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Church of Saint Victoria

The Church of Saint Victoria is located at the eastern extremity of the main road of the town of Tissi, in an elevated point of Via Roma. Originally, the 12th century building had a longitudinal plan with a single nave, of small dimensions, with a trussed roof and semi-circular apse. The church was rebuilt in the 17th century and in order to erect the external buttresses, ashlars from the pre-existing Romanesque church were reused. Also, two lateral chapels were added to the quadrangular presbytery, covered by a barrel vault traversed by ribs (tn* rib: an arch of masonry which forms part of the framework on which a vault rests. Ribs generally project from the undersurface of the vault). The bell gable also dates back to the same period. Only the façade of the Romanesque church still stands, built with sharply cut limestone ashlars, in regular rows, although sometimes not uniform. The façade lacks corner pilasters: along the edges there is a simple moulded frame, over which one of the nine arches with a thin doubled arched lintel stands, forming a horizontal arcade, and separating it from the smooth and undecorated upper part. One of the arches is decorated with carved geometrical motifs, while on the corbels, and on the lower part there is a frieze decorated with spindles, with engraved human protomes on the sides, bucrania (ox skulls often used as a decorative element in Greek and Roman art), waterleaf and ram protomes. The entrance portal has an architrave, with a semi-circular lunette, and its two toned arch, has alternating trachyte and limestone ashlars.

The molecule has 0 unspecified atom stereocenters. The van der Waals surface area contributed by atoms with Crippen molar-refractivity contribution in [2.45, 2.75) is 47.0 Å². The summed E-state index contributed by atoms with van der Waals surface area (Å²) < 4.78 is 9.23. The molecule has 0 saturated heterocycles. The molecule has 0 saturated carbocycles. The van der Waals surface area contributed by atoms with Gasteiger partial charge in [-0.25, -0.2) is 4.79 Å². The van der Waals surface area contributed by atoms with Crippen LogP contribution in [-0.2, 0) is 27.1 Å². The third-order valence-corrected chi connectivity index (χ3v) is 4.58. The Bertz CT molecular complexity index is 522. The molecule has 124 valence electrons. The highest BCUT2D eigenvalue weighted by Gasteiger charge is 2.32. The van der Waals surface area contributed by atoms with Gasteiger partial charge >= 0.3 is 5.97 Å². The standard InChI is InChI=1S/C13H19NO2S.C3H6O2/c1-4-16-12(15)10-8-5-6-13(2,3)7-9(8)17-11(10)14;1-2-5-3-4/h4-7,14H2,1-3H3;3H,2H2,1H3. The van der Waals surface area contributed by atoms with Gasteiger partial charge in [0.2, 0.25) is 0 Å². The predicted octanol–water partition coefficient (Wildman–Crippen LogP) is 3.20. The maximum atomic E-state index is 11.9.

Source: “Tissi, The Territory from Prehistory to The Middle Ages” (in Italian), by Pina Maria Derudas